People in India enjoy asking questions. "Why aren't you eating anything?" a waiter accuses me when I order a cup of tea. "Are you on a diet? You're thin, no need to do that." I am used to keeping to myself, but in India no one takes any notice of that. Strangers talk to me all the time, when I'm on a bus or train or while standing in a queue
The figures of this election are mind-boggling. By the time that the election is over, as many as 815million votes could have been cast between six national parties - the main two being the Indian National Congress and the opposition Bharatiya Janata Party - and around 50 separate individual state parties with voting taking place at more than 925,000 voting stations.
My first stop was New Delhi where UNAIDS India and the Government of Victoria hosted a public seminar where I delivered a lecture detailing the progress on work towards an HIV cure. Prior to the seminar I met with journalists from some of the country's leading newspapers and it is my hope we will see some of those outlets reporting on AIDS 2014 from Melbourne.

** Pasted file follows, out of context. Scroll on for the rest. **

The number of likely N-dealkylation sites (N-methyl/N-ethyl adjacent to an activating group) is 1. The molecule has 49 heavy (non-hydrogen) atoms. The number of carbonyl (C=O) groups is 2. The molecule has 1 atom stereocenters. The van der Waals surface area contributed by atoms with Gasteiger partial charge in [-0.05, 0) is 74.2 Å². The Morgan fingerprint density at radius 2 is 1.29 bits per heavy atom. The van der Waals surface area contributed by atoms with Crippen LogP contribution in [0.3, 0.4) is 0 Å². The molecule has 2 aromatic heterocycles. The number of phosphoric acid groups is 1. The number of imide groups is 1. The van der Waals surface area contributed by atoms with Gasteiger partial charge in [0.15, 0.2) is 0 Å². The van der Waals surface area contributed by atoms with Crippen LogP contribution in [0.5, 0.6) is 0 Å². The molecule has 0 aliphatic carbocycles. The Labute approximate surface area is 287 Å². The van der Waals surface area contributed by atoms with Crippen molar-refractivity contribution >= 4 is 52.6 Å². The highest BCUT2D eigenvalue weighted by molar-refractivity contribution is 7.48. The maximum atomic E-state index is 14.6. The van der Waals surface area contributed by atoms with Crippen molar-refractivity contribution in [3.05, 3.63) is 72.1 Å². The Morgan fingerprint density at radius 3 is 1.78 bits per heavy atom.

MUMBAI -- Popular narratives about India typically divide the country into two neat halves. An aspirational urban middle class, whose command of English has seen the country surge as an IT superpower, and a wretched underclass, living in poverty, in remote rural expanses, cut-off from the very technologies that has India making the headlines from Bangalore to the Bay Area.
The First World War is not normally remembered for its epic battles outside the tranches of Europe, as there was nothing Ypres-like about, say, 'Edwardian' Southeast Asia. We just don't associate it to be as globally engulfing as World War Two. Yet, it would a mistake to think that there were geographical limits to the range in which this first (only if one discounts the Seven Years War) recognisable 'world war' was fought.